He was gold medalist in the Far Eastern Games before the war.

He also won the singles title in the Pan-American championship in Mexico City in 1950, although Philippine Tennis Association (PHILTA) records put this as 1949. This international tournament was his most important conquest-he had dealt humbling losses to known internationalists Bill Talbert in the semifinals and Tom Brown in the finals.

In addition, Ampon won over 30 European trophies. He defeated Wimbledon champion Jaroslav Drobny twice, and prevailed over Wimbledon semifinalist Ramanathan Krishnan.

Ampon’s victories secured for the Philippines a spot in the world map of tennis during his heyday. Paying tribute to the Filipino netter, the Philippine Sportswriters Association (PSA) declared him its first Athlete of the Year in 1950.

In May 1952, Ampon nearly defeated world number 1 Frank Sedgman of Australia in the French Open quarterfinals. Subsequently, he again scared Sedgman in the same year’s Wimbledon, going the full route of five sets. The great Sedgman, however, went on to win the crown.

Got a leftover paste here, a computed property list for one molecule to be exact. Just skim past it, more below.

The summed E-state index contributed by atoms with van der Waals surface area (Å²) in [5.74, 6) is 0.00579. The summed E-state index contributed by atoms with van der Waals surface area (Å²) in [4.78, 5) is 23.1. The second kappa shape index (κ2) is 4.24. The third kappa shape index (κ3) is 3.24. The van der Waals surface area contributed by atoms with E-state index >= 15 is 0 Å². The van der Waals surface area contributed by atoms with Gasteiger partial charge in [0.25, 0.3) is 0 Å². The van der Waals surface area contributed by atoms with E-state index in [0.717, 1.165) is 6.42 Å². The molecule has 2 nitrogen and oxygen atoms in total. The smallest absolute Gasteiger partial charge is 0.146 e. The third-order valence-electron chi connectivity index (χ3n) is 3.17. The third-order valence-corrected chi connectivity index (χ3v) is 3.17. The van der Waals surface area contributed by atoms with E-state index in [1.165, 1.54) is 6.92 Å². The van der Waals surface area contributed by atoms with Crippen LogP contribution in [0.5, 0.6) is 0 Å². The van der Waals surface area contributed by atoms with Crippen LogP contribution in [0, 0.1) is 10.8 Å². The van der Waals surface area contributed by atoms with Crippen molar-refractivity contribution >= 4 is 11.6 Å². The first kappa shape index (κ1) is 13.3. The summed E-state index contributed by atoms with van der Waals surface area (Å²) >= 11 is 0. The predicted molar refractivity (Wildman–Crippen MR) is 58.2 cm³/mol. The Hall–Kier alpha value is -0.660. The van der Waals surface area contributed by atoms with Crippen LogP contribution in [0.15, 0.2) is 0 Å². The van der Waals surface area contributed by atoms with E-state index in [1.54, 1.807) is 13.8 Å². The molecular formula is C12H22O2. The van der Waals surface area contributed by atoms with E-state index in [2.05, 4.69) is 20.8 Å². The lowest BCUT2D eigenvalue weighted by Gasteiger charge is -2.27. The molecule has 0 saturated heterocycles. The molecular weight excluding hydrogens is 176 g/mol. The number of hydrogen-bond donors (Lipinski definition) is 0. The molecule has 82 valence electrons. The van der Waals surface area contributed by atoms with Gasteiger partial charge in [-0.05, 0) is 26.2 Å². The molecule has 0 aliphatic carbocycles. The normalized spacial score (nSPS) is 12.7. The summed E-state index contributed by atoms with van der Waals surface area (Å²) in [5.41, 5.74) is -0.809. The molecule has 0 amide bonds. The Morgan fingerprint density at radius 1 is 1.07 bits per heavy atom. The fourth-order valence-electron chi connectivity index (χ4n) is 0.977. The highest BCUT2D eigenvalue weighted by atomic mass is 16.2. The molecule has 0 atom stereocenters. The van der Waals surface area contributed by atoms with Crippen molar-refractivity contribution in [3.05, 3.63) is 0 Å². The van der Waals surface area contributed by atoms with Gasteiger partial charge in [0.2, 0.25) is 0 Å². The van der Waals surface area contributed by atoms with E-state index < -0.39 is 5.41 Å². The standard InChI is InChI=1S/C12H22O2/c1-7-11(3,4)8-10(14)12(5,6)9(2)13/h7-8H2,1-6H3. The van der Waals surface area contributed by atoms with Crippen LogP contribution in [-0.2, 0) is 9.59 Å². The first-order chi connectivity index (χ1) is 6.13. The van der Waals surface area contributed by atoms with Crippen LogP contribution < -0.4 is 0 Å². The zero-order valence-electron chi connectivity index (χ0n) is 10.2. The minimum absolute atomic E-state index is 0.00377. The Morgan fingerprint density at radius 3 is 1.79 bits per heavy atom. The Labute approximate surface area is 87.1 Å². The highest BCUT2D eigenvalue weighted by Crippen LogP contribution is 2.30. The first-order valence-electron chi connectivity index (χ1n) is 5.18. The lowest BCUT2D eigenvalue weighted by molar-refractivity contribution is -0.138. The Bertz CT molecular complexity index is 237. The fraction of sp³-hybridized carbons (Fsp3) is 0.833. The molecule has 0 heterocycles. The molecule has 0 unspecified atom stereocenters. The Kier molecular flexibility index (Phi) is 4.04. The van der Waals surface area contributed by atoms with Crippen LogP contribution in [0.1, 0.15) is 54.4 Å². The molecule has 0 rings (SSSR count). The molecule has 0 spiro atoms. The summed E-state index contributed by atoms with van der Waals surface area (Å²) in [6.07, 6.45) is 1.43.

In 1953, Ampon won the Wimbledon Plate championship, a tournament among first and second-round losers in the Wimbledon Open.

This amazing feat was cited by British Ambassador to the Philippines Peter Beckingham during the August 2006 celebration in Makati City of the partnership between the Wimbledon Tennis Championships and Dunlop Slazenger International, which manufactures in the Philippines the tennis balls used in Wimbledon.

“… Some of you may not be aware that a Filipino, Felicisimo Ampon, won the Wimbledon Plate championship in 1953… At 4 feet 11 inches tall, he also holds the record of being the shortest man ever to play at Wimbledon,” he added.